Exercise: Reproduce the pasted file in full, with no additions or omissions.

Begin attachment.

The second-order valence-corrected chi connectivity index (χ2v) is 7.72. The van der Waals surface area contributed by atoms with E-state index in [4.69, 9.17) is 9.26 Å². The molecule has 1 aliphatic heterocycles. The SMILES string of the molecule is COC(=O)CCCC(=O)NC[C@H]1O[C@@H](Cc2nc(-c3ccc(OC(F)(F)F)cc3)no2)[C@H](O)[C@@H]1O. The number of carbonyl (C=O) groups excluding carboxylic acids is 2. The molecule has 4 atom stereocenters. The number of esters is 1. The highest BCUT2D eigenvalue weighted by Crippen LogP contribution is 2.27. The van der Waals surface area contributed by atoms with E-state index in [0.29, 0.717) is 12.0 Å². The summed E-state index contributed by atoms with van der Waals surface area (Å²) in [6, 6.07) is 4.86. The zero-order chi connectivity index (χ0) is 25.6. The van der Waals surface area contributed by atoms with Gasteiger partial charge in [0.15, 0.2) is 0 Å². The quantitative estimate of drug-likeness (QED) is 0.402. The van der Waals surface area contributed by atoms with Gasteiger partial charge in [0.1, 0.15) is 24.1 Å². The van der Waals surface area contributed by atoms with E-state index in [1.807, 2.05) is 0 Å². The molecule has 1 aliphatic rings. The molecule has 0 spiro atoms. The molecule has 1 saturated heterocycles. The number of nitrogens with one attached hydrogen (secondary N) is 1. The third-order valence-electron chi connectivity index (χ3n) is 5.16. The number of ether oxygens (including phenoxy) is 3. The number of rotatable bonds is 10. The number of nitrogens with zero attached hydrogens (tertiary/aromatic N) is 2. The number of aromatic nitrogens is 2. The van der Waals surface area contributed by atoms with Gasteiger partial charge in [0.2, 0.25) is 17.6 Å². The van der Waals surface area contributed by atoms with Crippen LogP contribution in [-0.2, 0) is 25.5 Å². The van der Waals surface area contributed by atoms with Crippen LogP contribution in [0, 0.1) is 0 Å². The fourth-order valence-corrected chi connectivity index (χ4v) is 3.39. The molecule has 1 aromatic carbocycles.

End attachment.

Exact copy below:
The second-order valence-corrected chi connectivity index (χ2v) is 7.72. The van der Waals surface area contributed by atoms with E-state index in [4.69, 9.17) is 9.26 Å². The molecule has 1 aliphatic heterocycles. The SMILES string of the molecule is COC(=O)CCCC(=O)NC[C@H]1O[C@@H](Cc2nc(-c3ccc(OC(F)(F)F)cc3)no2)[C@H](O)[C@@H]1O. The number of carbonyl (C=O) groups excluding carboxylic acids is 2. The molecule has 4 atom stereocenters. The number of esters is 1. The highest BCUT2D eigenvalue weighted by Crippen LogP contribution is 2.27. The van der Waals surface area contributed by atoms with E-state index in [0.29, 0.717) is 12.0 Å². The summed E-state index contributed by atoms with van der Waals surface area (Å²) in [6, 6.07) is 4.86. The zero-order chi connectivity index (χ0) is 25.6. The van der Waals surface area contributed by atoms with Gasteiger partial charge in [0.15, 0.2) is 0 Å². The quantitative estimate of drug-likeness (QED) is 0.402. The van der Waals surface area contributed by atoms with Gasteiger partial charge in [0.1, 0.15) is 24.1 Å². The van der Waals surface area contributed by atoms with E-state index in [1.807, 2.05) is 0 Å². The molecule has 1 aliphatic rings. The molecule has 0 spiro atoms. The molecule has 1 saturated heterocycles. The number of nitrogens with one attached hydrogen (secondary N) is 1. The third-order valence-electron chi connectivity index (χ3n) is 5.16. The number of ether oxygens (including phenoxy) is 3. The number of rotatable bonds is 10. The number of nitrogens with zero attached hydrogens (tertiary/aromatic N) is 2. The number of aromatic nitrogens is 2. The van der Waals surface area contributed by atoms with Gasteiger partial charge in [0.2, 0.25) is 17.6 Å². The van der Waals surface area contributed by atoms with Crippen LogP contribution in [-0.2, 0) is 25.5 Å². The van der Waals surface area contributed by atoms with Crippen LogP contribution in [0, 0.1) is 0 Å². The fourth-order valence-corrected chi connectivity index (χ4v) is 3.39. The molecule has 1 aromatic carbocycles.